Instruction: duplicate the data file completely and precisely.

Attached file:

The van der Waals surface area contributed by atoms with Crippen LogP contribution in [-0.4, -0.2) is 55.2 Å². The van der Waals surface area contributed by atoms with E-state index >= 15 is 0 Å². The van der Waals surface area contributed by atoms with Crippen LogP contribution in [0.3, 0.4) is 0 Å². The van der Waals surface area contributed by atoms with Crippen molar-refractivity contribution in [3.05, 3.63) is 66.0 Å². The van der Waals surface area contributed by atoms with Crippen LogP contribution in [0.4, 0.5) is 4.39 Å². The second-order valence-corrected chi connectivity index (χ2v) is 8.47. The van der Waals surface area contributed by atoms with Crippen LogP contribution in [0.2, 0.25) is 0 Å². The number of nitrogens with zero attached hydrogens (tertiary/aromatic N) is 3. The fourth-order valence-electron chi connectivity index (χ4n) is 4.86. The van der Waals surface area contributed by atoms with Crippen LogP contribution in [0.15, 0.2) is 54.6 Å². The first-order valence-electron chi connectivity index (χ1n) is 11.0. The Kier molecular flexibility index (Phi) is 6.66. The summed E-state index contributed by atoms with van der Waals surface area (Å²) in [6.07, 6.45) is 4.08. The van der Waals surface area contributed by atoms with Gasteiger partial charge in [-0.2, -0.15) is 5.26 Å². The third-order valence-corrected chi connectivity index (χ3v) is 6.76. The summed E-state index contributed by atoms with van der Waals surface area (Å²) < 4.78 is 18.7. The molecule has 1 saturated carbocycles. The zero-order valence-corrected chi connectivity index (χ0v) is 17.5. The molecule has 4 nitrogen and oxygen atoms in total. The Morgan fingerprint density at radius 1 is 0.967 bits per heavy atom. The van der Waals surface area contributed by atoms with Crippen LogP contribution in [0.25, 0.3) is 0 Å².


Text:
The van der Waals surface area contributed by atoms with Crippen LogP contribution in [-0.4, -0.2) is 55.2 Å². The van der Waals surface area contributed by atoms with E-state index >= 15 is 0 Å². The van der Waals surface area contributed by atoms with Crippen LogP contribution in [0.3, 0.4) is 0 Å². The van der Waals surface area contributed by atoms with Crippen molar-refractivity contribution in [3.05, 3.63) is 66.0 Å². The van der Waals surface area contributed by atoms with Crippen LogP contribution in [0.4, 0.5) is 4.39 Å². The second-order valence-corrected chi connectivity index (χ2v) is 8.47. The van der Waals surface area contributed by atoms with Crippen LogP contribution in [0.2, 0.25) is 0 Å². The number of nitrogens with zero attached hydrogens (tertiary/aromatic N) is 3. The fourth-order valence-electron chi connectivity index (χ4n) is 4.86. The van der Waals surface area contributed by atoms with Crippen LogP contribution in [0.15, 0.2) is 54.6 Å². The first-order valence-electron chi connectivity index (χ1n) is 11.0. The Kier molecular flexibility index (Phi) is 6.66. The summed E-state index contributed by atoms with van der Waals surface area (Å²) in [6.07, 6.45) is 4.08. The van der Waals surface area contributed by atoms with Gasteiger partial charge in [-0.2, -0.15) is 5.26 Å². The third-order valence-corrected chi connectivity index (χ3v) is 6.76. The summed E-state index contributed by atoms with van der Waals surface area (Å²) < 4.78 is 18.7. The molecule has 1 saturated carbocycles. The zero-order valence-corrected chi connectivity index (χ0v) is 17.5. The molecule has 4 nitrogen and oxygen atoms in total. The Morgan fingerprint density at radius 1 is 0.967 bits per heavy atom. The van der Waals surface area contributed by atoms with Crippen LogP contribution in [0.25, 0.3) is 0 Å².